A unique dramatised account of one of the darkest days of the Civil War in Kerry will be screened at Siamsa Tíre in February as part of the programme of events for the three-day Kerry Civil War Conference, which marks the centenary of the conflict.

Ballyseedy, which was written and presented by the well-known broadcaster and journalist, Pat Butler, will be shown at Siamsa Tíre on Friday, 24 February at 8.00pm.

Publicity material from ‘Ballyseedy’ from RTÉ in 1997

The dramatised documentary tells the story of the execution of eight anti-Treaty IRA prisoners near Tralee on 7 March 1923 as the war in Kerry reached new depths of violence and barbarity. It was first broadcast on RTÉ One television in 1997 and repeated in March 1998 and has not been shown publicly since then.

The upcoming screening has been arranged by the organisers of the Kerry Civil War Conference which runs from 23 to 25 February and which features over twenty historians, experts and academics in discussion about the war in Kerry and beyond and its legacy a century later. The conference is supported by the Department of Culture under the Decade of Centenaries Programme for 2023.

Before the screening on 24 February, Pat Butler will be interviewed by Jerry O’Sullivan of Radio Kerry about how and why he researched and produced the programme, and why it is so important as a historical resource. Admission to the event is free of charge but pre-booking is required through the Siamsa Tíre Box Office.

Pat Butler, presenter of ‘Ballyseedy’

Owen O’Shea, one of the organisers of the Kerry Civil War Conference, said that the forthcoming conference is an appropriate time to present the 90-minute docudrama.

‘We are extremely grateful to RTÉ for agreeing to share the programme with us and to Pat Butler who spent so many years researching and writing the piece. As the only televisual representation of events at Ballyseedy, it is a hugely important resource which contains interviews with eyewitnesses who are no longer with us,’ he said.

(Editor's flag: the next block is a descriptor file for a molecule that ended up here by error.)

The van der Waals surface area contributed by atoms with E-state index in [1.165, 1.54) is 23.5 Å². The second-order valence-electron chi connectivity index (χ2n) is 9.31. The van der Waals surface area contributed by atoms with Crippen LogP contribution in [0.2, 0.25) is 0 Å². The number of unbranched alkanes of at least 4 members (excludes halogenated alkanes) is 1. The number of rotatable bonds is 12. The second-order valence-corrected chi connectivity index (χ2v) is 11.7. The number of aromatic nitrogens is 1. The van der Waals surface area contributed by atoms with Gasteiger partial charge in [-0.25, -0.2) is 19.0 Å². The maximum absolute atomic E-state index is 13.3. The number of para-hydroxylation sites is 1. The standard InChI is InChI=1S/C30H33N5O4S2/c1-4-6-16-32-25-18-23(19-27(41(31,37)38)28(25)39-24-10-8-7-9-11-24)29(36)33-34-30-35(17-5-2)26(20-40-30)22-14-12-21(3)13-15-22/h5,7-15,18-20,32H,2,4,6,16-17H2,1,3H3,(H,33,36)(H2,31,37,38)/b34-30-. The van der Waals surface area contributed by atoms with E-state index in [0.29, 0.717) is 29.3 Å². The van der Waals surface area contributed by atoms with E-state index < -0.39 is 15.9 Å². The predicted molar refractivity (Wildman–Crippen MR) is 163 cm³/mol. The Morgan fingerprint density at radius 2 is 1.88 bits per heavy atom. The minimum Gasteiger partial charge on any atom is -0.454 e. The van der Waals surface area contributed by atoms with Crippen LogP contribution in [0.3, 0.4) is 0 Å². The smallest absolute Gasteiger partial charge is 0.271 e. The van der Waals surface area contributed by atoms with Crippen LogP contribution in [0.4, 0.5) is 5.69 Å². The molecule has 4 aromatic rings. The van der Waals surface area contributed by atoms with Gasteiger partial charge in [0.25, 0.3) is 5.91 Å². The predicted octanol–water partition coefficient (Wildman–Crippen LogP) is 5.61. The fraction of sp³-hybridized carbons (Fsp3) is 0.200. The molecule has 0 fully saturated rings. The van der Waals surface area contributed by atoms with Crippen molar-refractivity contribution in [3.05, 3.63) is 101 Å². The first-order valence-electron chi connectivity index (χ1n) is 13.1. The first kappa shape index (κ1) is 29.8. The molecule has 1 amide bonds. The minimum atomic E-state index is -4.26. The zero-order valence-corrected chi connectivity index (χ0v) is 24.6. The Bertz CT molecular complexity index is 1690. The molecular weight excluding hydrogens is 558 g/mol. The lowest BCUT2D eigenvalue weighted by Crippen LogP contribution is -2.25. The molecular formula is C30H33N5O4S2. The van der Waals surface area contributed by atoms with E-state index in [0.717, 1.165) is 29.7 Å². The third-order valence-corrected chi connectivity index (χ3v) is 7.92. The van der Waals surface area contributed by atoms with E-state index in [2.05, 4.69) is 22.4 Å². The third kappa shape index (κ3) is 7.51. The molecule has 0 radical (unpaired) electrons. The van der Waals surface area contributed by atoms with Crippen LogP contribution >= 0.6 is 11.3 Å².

‘Ballyseedy is synonymous with the darkest days of the Civil War in Kerry and Pat’s work sets the events of 7 March 1923 in the context of the trip mine explosion at Knocknagoshel the previous night and the wider story of how and why the war in Kerry became so visceral and violent,’ he added.

Actor Michael O’Sullivan who plays Stephen Fuller in Ballyseedy

Pat Butler said that the programme had its origins in the smoke-infused front room of his parents’ house  in Cork, in 1957, when, as a nine-year-old, he heard whispered references to ‘the birds eating the flesh off the trees at Ballyseedy Wood’.

‘No one would explain to me what that meant. Forty years later, dark deeds hinted at in an early draft of Niall C. Harrington’s Civil War memoir, A Kerry Landing, sparked my old curiosity. Six years of research in Kerry led to the Ballyseedy documentary. The film explores the dark night of the national soul – the slaughter that was the Civil War in Kerry. The national silence about the Irish Civil War was finally broken,’ Pat explained.

The screening of Ballyseedy takes place on Friday, 24 February at 8.00pm at Siamsa Tíre in Tralee. While admission to the event is free, tickets must be pre-booked through the Siamsa Tíre box office on www.siamsatire.com or on 066 7123055, or at www.kerrycivilwarconference.ie.

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